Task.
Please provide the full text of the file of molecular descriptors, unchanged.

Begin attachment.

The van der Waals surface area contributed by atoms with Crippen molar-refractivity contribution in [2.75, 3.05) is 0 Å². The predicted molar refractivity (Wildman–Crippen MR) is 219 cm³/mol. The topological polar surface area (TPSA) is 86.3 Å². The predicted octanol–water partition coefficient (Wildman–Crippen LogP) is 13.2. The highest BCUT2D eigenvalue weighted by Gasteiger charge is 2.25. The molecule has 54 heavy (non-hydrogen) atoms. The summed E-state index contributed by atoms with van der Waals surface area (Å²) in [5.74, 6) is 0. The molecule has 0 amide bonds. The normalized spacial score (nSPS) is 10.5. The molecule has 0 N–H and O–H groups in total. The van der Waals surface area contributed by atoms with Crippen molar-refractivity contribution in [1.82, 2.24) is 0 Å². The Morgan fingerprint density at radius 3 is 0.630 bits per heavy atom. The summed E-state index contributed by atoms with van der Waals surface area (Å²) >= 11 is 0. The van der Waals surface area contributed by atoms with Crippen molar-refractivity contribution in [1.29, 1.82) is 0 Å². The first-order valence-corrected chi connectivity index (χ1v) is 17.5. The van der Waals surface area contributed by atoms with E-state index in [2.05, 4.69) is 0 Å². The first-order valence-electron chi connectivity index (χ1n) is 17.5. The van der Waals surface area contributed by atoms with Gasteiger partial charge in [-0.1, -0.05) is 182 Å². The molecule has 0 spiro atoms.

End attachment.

The van der Waals surface area contributed by atoms with Crippen molar-refractivity contribution in [2.75, 3.05) is 0 Å². The predicted molar refractivity (Wildman–Crippen MR) is 219 cm³/mol. The topological polar surface area (TPSA) is 86.3 Å². The predicted octanol–water partition coefficient (Wildman–Crippen LogP) is 13.2. The highest BCUT2D eigenvalue weighted by Gasteiger charge is 2.25. The molecule has 54 heavy (non-hydrogen) atoms. The summed E-state index contributed by atoms with van der Waals surface area (Å²) in [5.74, 6) is 0. The molecule has 0 amide bonds. The normalized spacial score (nSPS) is 10.5. The molecule has 0 N–H and O–H groups in total. The van der Waals surface area contributed by atoms with Crippen molar-refractivity contribution in [1.82, 2.24) is 0 Å². The Morgan fingerprint density at radius 3 is 0.630 bits per heavy atom. The summed E-state index contributed by atoms with van der Waals surface area (Å²) >= 11 is 0. The van der Waals surface area contributed by atoms with Crippen molar-refractivity contribution in [1.29, 1.82) is 0 Å². The first-order valence-corrected chi connectivity index (χ1v) is 17.5. The van der Waals surface area contributed by atoms with E-state index in [2.05, 4.69) is 0 Å². The first-order valence-electron chi connectivity index (χ1n) is 17.5. The van der Waals surface area contributed by atoms with Gasteiger partial charge in [-0.1, -0.05) is 182 Å². The molecule has 0 spiro atoms.